Senate vote affront to democracy

The past week in Ottawa was one of mixed results and emotions.
First came a moment of progress and pride as my pension protection bill (C-501) had two hours of hearings before the Standing Committee on Industry, Science and Technology.
Unfortunately, a few hours later, disappointment sent in when the Harper government used their majority in the unelected and unaccountable Senate to kill a bill that had been passed by a majority of MPs in the democratically-elected House of Commons.
The best four hours of the week, by a wide margin, came during the pair of hearings on C-501. During two separate two-hour sessions, the assembled committee of MPs heard from witnesses ranging from pensioners to economists and bankruptcy experts about the effects of the my bill.
I believe the most effective witnesses were those pensioners and workers who travelled from across Canada to testify about why this bill is so needed.
A witness from our riding, Joe Hanlon of the United Steelworkers Local 2693, which represents many former Buchanan workers, was particularly effective in his testimony. He pointed out C-501 will ensure that termination and severance pay also would be secured as well as pensions, which many MPs tend to forget.
All in all, it was a great week for C-501 and I look forward to the final two hours of testimony this week.
But while I was very happy to see C-501 moving forward, I have to admit to being greatly disappointed by the morally bankrupt actions of the Conservative-dominated Senate just a few hours later.
?For those that don’t already know, the Senate voted down Bill C-311 last Tuesday evening (Nov. 16) without even so much as a debate or committee hearings.
C-311, known as the Climate Change Accountability Act, was tabled by my electoral neighbour and NDP colleague Bruce Hyer and had passed by a majority of MPs in the elected House of Commons back in May.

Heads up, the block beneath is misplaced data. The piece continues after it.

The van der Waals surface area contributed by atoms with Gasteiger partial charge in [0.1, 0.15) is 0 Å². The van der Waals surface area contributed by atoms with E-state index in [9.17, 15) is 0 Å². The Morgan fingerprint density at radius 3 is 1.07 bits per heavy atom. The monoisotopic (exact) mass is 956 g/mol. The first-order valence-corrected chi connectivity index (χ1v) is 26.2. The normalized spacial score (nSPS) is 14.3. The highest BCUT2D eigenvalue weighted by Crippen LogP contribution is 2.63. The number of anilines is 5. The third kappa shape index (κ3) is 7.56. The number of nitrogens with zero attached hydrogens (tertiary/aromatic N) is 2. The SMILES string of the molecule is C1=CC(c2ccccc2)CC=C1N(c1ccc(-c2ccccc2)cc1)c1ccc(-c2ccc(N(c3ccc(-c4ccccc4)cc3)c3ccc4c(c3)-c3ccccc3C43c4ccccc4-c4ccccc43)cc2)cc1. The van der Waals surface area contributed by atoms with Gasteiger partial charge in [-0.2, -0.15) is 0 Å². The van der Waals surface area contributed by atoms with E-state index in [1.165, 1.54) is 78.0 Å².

Unfortunately, C-311 was brought to a snap vote by a Conservative senator and defeated 43-32 with all Conservative senators opposed.
Regardless of how you may feel about the issue of climate change or C-311 in particular, you surely agree the unelected, unaccountable Senate–stacked with failed Conservative and Liberal candidates, fundraisers, and personal friends of the current and past prime ministers–should never overturn a bill that is passed by a majority in the elected and accountable House of Commons.
Once upon a time, the Senate was supposed to provide a “sober second thought” and complement the work of the House of Commons, which traditionally has meant that senators examine bills in greater detail and recommend minor changes to be voted on in the House.
The defeat of C-311 in the Senate on a snap vote, and without any debate whatsoever, may have been the first such time in our country’s history that such an act has occurred.
Researchers are looking but have yet to find such an affront to democracy in our country’s history.
Over the years, Mr. Harper and his Conservatives have spent a great deal of time complaining that the “unelected Liberal Senate” was holding up their agenda. In fact, not so long ago Stephen Harper was quoted as saying he would “never appoint unelected and unaccountable senators” as prime minister.
Unfortunately, since winning power, Mr. Harper has made 35 such appointments—just enough to give him a majority in the unelected Senate. What would he have said three years ago if those darn Liberal senators actually defeated one of his bills like his senators did to C-311?
Congratulations, Mr. Harper. On the issue of the Senate and Senate reform, you now are officially worse than the Liberals. Not an easy feat, but you did it.
So as you can see, it was interesting week in Ottawa. C-501 is moving forward and hope remains that we can get something done to protect the termination, severance, and pensions of workers whose companies enter bankruptcy.
On the flipside, democracy in a broader sense suffered a huge setback at the hands of Mr. Harper’s unelected and unaccountable Conservative senators.
I hope, in the coming weeks, that we can continue to make more progress on C-501 in committee and that Mr. Harper can give his head a shake and try to find out what has happened to those values of accountability and democracy he used to hold so dear.

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